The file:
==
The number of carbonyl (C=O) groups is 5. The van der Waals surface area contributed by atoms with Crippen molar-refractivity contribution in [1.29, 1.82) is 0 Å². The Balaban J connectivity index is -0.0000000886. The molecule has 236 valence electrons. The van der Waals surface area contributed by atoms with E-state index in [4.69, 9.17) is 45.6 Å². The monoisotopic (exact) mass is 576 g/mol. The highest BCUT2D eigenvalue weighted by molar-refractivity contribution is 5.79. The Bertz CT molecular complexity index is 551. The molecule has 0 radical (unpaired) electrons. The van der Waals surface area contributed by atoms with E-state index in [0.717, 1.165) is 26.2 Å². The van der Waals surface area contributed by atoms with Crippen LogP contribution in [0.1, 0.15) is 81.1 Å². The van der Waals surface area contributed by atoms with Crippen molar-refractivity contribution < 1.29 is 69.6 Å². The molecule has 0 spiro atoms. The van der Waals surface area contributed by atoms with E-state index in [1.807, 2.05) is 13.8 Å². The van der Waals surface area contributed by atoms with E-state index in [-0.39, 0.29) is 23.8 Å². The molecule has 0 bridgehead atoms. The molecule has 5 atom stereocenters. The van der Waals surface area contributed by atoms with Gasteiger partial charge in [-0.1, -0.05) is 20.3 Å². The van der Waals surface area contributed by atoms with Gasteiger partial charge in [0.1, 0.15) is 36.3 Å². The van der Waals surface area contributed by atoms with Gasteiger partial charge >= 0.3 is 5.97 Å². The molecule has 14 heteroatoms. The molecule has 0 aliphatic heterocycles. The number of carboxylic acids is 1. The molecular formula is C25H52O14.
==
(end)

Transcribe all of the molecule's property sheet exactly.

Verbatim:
The number of carbonyl (C=O) groups is 5. The van der Waals surface area contributed by atoms with Crippen molar-refractivity contribution in [1.29, 1.82) is 0 Å². The Balaban J connectivity index is -0.0000000886. The molecule has 236 valence electrons. The van der Waals surface area contributed by atoms with E-state index in [4.69, 9.17) is 45.6 Å². The monoisotopic (exact) mass is 576 g/mol. The highest BCUT2D eigenvalue weighted by molar-refractivity contribution is 5.79. The Bertz CT molecular complexity index is 551. The molecule has 0 radical (unpaired) electrons. The van der Waals surface area contributed by atoms with E-state index in [0.717, 1.165) is 26.2 Å². The van der Waals surface area contributed by atoms with Crippen LogP contribution in [0.1, 0.15) is 81.1 Å². The van der Waals surface area contributed by atoms with Crippen molar-refractivity contribution < 1.29 is 69.6 Å². The molecule has 0 spiro atoms. The van der Waals surface area contributed by atoms with E-state index in [1.807, 2.05) is 13.8 Å². The van der Waals surface area contributed by atoms with E-state index in [-0.39, 0.29) is 23.8 Å². The molecule has 0 bridgehead atoms. The molecule has 5 atom stereocenters. The van der Waals surface area contributed by atoms with Gasteiger partial charge in [-0.1, -0.05) is 20.3 Å². The van der Waals surface area contributed by atoms with Gasteiger partial charge in [0.1, 0.15) is 36.3 Å². The van der Waals surface area contributed by atoms with Gasteiger partial charge >= 0.3 is 5.97 Å². The molecule has 14 heteroatoms. The molecule has 0 aliphatic heterocycles. The number of carboxylic acids is 1. The molecular formula is C25H52O14.